By Martin Sleeper, Associate Executive Director at Facing History and Ourselves, Adam Strom, Chief Content Officer, Facing History and Ourselves, and Margot Strom, Executive Director Facing History and Ourselves.
The 21st century was marked at it’s opening, by events of incredible violence and horror. Racism, antisemitism and genocide continue to devastate our world. The impact of extremist and absolutist thinking, dogma and state-sanctioned hatred has been made painfully and tragically clear. The echoes of history continue to resound in the ongoing inclination of leaders and followers to define groups that are different as “other,” making them vulnerable to ethnic, religious and racial prejudice, de-humanization, hatred and violence.
Civic education must include learning from history and asking how its lessons and legacy can lead to a sustained and preserved democracy. The challenge for democracies is to instill civil society within a global context. More than anything else, and especially as we engage emerging educational systems in countries like South Africa, Rwanda and Northern Ireland which are confronting legacies of collective violence, we need to teach our students to grapple with complexity and uncertainty. And we must do so in ways that not only recognize an ethical imperative to make informed choices but also reject polemics that pit choosing absolutist dogma against becoming mired in helpless relativism.
For our democracy to thrive and for it to be truly compassionate, equitable, and just, young people need help developing their burgeoning moral philosophy – their unique voices – in complex, academically rigorous, and personal ways. Therefore education of high quality for all children should be framed within the perspective of what Facing History and Ourselves have called “head and heart”. It is an education which balances cognitive understanding and acquisition of the skills to learn the lessons of the past with the capacity for empathy, courage and compassion that marks the determination to stand up for human rights in the present and future.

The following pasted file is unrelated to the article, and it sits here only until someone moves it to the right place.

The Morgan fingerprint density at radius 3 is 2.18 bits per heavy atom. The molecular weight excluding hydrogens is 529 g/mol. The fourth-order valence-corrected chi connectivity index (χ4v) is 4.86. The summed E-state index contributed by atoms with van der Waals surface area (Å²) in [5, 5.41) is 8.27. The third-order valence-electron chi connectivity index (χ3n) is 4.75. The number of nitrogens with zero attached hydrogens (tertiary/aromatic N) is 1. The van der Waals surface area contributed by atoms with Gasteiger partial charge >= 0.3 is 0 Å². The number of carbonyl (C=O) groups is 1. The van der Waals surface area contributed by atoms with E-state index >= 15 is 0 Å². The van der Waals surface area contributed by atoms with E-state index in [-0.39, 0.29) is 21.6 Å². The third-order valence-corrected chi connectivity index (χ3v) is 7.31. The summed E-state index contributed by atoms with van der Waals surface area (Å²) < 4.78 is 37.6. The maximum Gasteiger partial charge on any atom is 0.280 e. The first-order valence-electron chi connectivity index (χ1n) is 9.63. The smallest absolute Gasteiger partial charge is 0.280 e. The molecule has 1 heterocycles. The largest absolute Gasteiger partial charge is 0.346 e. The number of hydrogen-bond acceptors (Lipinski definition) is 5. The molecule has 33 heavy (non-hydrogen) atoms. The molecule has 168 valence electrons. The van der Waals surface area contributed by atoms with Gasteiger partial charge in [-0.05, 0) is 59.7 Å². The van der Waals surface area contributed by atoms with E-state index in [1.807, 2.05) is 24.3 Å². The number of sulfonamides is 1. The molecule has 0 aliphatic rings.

Students come to us with already formed notions of prejudice and tolerance. As they move through childhood and adolescence; their issues take deep hold: overarching interest in individual and group identity; and concern with acceptance or rejection, conformity or non-conformity, labeling, ostracism, loyalty, fairness and peer group pressure. So our pedagogy must speak to newly discovered ideas of subjectivity, competing truths and differing perspectives, along with a growing capacity to think hypothetically and an inclination to find personal meaning in newly introduced phenomena. We must teach students to make distinctions among events and to grasp similar issues without making facile comparisons and imperfect parallels. In order to make sense of the present and future, students need an opportunity to find meaning in the past.
Our hope is for a world dedicated to civil and human rights, justice, compassion, and equality. Our goal must be for every one of the inhabitants of that world to have the skills, knowledge, and resources to make him or her obliged and able to listen and respond to others. It starts at home, in the local community – even in the school itself. But that is not enough. The world we envision demands that every person feels obligated to their neighbor and to the stranger, alike. One must not merely mind one’s own garden.
This article is adapted from commentary submitted by Facing History and Ourselves for a workshop at American Academy of Arts and Sciences
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